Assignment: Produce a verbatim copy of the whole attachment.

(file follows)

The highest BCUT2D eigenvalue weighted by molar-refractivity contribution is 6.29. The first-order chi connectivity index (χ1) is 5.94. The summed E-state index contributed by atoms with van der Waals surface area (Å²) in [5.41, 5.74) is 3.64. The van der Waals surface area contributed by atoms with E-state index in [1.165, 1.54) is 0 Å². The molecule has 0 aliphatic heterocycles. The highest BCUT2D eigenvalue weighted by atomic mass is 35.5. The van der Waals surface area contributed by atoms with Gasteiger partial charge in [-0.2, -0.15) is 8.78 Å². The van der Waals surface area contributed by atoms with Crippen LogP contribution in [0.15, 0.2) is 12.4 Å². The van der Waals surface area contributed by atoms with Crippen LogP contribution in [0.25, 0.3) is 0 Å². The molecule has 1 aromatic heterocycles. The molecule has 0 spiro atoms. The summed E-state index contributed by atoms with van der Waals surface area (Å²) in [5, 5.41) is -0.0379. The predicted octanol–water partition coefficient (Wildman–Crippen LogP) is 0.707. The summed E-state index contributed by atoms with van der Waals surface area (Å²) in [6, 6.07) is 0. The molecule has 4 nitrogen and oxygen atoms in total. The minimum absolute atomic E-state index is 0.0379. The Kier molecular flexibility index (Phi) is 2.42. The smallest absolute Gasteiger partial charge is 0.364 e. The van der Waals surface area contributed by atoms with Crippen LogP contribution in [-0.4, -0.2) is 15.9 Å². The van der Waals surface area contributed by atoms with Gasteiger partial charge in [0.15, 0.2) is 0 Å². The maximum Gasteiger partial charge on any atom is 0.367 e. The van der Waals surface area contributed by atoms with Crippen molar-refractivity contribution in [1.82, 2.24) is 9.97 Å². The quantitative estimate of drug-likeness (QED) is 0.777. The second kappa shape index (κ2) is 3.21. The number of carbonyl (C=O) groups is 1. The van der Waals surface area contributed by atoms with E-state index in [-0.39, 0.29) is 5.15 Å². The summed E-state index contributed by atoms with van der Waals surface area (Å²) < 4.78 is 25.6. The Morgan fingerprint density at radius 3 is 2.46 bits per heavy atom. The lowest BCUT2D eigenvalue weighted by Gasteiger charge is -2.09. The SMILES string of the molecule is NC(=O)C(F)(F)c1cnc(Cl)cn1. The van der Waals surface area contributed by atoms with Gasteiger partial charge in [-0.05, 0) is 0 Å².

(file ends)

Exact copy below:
The highest BCUT2D eigenvalue weighted by molar-refractivity contribution is 6.29. The first-order chi connectivity index (χ1) is 5.94. The summed E-state index contributed by atoms with van der Waals surface area (Å²) in [5.41, 5.74) is 3.64. The van der Waals surface area contributed by atoms with E-state index in [1.165, 1.54) is 0 Å². The molecule has 0 aliphatic heterocycles. The highest BCUT2D eigenvalue weighted by atomic mass is 35.5. The van der Waals surface area contributed by atoms with Gasteiger partial charge in [-0.2, -0.15) is 8.78 Å². The van der Waals surface area contributed by atoms with Crippen LogP contribution in [0.15, 0.2) is 12.4 Å². The van der Waals surface area contributed by atoms with Crippen LogP contribution in [0.25, 0.3) is 0 Å². The molecule has 1 aromatic heterocycles. The molecule has 0 spiro atoms. The summed E-state index contributed by atoms with van der Waals surface area (Å²) in [5, 5.41) is -0.0379. The predicted octanol–water partition coefficient (Wildman–Crippen LogP) is 0.707. The summed E-state index contributed by atoms with van der Waals surface area (Å²) in [6, 6.07) is 0. The molecule has 4 nitrogen and oxygen atoms in total. The minimum absolute atomic E-state index is 0.0379. The Kier molecular flexibility index (Phi) is 2.42. The smallest absolute Gasteiger partial charge is 0.364 e. The van der Waals surface area contributed by atoms with Crippen LogP contribution in [-0.4, -0.2) is 15.9 Å². The van der Waals surface area contributed by atoms with Gasteiger partial charge in [0.15, 0.2) is 0 Å². The maximum Gasteiger partial charge on any atom is 0.367 e. The van der Waals surface area contributed by atoms with Crippen molar-refractivity contribution in [1.82, 2.24) is 9.97 Å². The quantitative estimate of drug-likeness (QED) is 0.777. The second kappa shape index (κ2) is 3.21. The number of carbonyl (C=O) groups is 1. The van der Waals surface area contributed by atoms with E-state index in [-0.39, 0.29) is 5.15 Å². The summed E-state index contributed by atoms with van der Waals surface area (Å²) < 4.78 is 25.6. The Morgan fingerprint density at radius 3 is 2.46 bits per heavy atom. The lowest BCUT2D eigenvalue weighted by Gasteiger charge is -2.09. The SMILES string of the molecule is NC(=O)C(F)(F)c1cnc(Cl)cn1. The van der Waals surface area contributed by atoms with Gasteiger partial charge in [-0.05, 0) is 0 Å².